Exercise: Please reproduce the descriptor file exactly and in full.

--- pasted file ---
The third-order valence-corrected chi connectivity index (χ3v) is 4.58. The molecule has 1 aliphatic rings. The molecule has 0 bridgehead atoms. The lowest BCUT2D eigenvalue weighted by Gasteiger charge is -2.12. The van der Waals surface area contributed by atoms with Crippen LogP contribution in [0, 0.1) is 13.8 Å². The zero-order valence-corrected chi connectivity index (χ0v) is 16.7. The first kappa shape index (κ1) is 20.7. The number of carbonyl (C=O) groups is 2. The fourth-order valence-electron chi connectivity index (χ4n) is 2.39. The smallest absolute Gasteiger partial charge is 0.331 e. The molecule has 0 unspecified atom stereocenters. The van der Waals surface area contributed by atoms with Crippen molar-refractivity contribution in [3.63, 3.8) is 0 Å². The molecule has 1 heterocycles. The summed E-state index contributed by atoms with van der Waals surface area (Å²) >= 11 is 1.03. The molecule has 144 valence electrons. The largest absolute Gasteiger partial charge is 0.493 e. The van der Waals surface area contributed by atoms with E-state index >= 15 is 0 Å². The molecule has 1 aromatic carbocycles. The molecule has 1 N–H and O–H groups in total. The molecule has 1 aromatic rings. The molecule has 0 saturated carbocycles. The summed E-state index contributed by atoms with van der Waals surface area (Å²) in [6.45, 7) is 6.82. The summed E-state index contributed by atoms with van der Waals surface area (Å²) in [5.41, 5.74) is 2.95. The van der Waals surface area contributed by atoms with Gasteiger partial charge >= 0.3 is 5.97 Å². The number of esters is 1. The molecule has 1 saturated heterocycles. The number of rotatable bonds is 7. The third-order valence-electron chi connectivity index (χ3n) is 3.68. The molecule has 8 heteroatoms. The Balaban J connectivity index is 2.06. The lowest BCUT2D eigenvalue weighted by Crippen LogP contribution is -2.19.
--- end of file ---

The third-order valence-corrected chi connectivity index (χ3v) is 4.58. The molecule has 1 aliphatic rings. The molecule has 0 bridgehead atoms. The lowest BCUT2D eigenvalue weighted by Gasteiger charge is -2.12. The van der Waals surface area contributed by atoms with Crippen LogP contribution in [0, 0.1) is 13.8 Å². The zero-order valence-corrected chi connectivity index (χ0v) is 16.7. The first kappa shape index (κ1) is 20.7. The number of carbonyl (C=O) groups is 2. The fourth-order valence-electron chi connectivity index (χ4n) is 2.39. The smallest absolute Gasteiger partial charge is 0.331 e. The molecule has 0 unspecified atom stereocenters. The van der Waals surface area contributed by atoms with Crippen molar-refractivity contribution in [3.63, 3.8) is 0 Å². The molecule has 1 heterocycles. The summed E-state index contributed by atoms with van der Waals surface area (Å²) >= 11 is 1.03. The molecule has 144 valence electrons. The largest absolute Gasteiger partial charge is 0.493 e. The van der Waals surface area contributed by atoms with E-state index >= 15 is 0 Å². The molecule has 1 aromatic carbocycles. The molecule has 1 N–H and O–H groups in total. The molecule has 1 aromatic rings. The molecule has 0 saturated carbocycles. The summed E-state index contributed by atoms with van der Waals surface area (Å²) in [6.45, 7) is 6.82. The summed E-state index contributed by atoms with van der Waals surface area (Å²) in [5.41, 5.74) is 2.95. The van der Waals surface area contributed by atoms with Gasteiger partial charge >= 0.3 is 5.97 Å². The number of esters is 1. The molecule has 1 saturated heterocycles. The number of rotatable bonds is 7. The third-order valence-electron chi connectivity index (χ3n) is 3.68. The molecule has 8 heteroatoms. The Balaban J connectivity index is 2.06. The lowest BCUT2D eigenvalue weighted by Crippen LogP contribution is -2.19.